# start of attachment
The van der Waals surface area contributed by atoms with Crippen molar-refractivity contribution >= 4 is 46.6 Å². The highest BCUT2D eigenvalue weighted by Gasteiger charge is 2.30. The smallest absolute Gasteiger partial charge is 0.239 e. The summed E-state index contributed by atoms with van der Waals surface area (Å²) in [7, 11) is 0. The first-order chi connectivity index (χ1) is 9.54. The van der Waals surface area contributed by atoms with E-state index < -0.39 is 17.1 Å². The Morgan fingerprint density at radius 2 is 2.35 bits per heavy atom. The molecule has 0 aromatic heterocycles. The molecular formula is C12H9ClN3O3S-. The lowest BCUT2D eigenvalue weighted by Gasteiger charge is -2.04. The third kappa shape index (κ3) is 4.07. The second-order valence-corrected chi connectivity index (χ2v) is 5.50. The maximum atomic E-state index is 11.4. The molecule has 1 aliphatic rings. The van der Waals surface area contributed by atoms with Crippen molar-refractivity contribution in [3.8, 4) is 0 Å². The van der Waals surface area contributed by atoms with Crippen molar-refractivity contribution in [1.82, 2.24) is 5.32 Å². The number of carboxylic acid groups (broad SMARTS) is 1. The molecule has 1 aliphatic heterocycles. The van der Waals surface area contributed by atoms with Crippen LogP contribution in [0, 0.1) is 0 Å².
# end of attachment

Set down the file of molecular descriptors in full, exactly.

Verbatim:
The van der Waals surface area contributed by atoms with Crippen molar-refractivity contribution >= 4 is 46.6 Å². The highest BCUT2D eigenvalue weighted by Gasteiger charge is 2.30. The smallest absolute Gasteiger partial charge is 0.239 e. The summed E-state index contributed by atoms with van der Waals surface area (Å²) in [7, 11) is 0. The first-order chi connectivity index (χ1) is 9.54. The van der Waals surface area contributed by atoms with E-state index < -0.39 is 17.1 Å². The Morgan fingerprint density at radius 2 is 2.35 bits per heavy atom. The molecule has 0 aromatic heterocycles. The molecular formula is C12H9ClN3O3S-. The lowest BCUT2D eigenvalue weighted by Gasteiger charge is -2.04. The third kappa shape index (κ3) is 4.07. The second-order valence-corrected chi connectivity index (χ2v) is 5.50. The maximum atomic E-state index is 11.4. The molecule has 1 aliphatic rings. The van der Waals surface area contributed by atoms with Crippen molar-refractivity contribution in [3.8, 4) is 0 Å². The van der Waals surface area contributed by atoms with Crippen molar-refractivity contribution in [1.82, 2.24) is 5.32 Å². The number of carboxylic acid groups (broad SMARTS) is 1. The molecule has 1 aliphatic heterocycles. The van der Waals surface area contributed by atoms with Crippen LogP contribution in [0, 0.1) is 0 Å².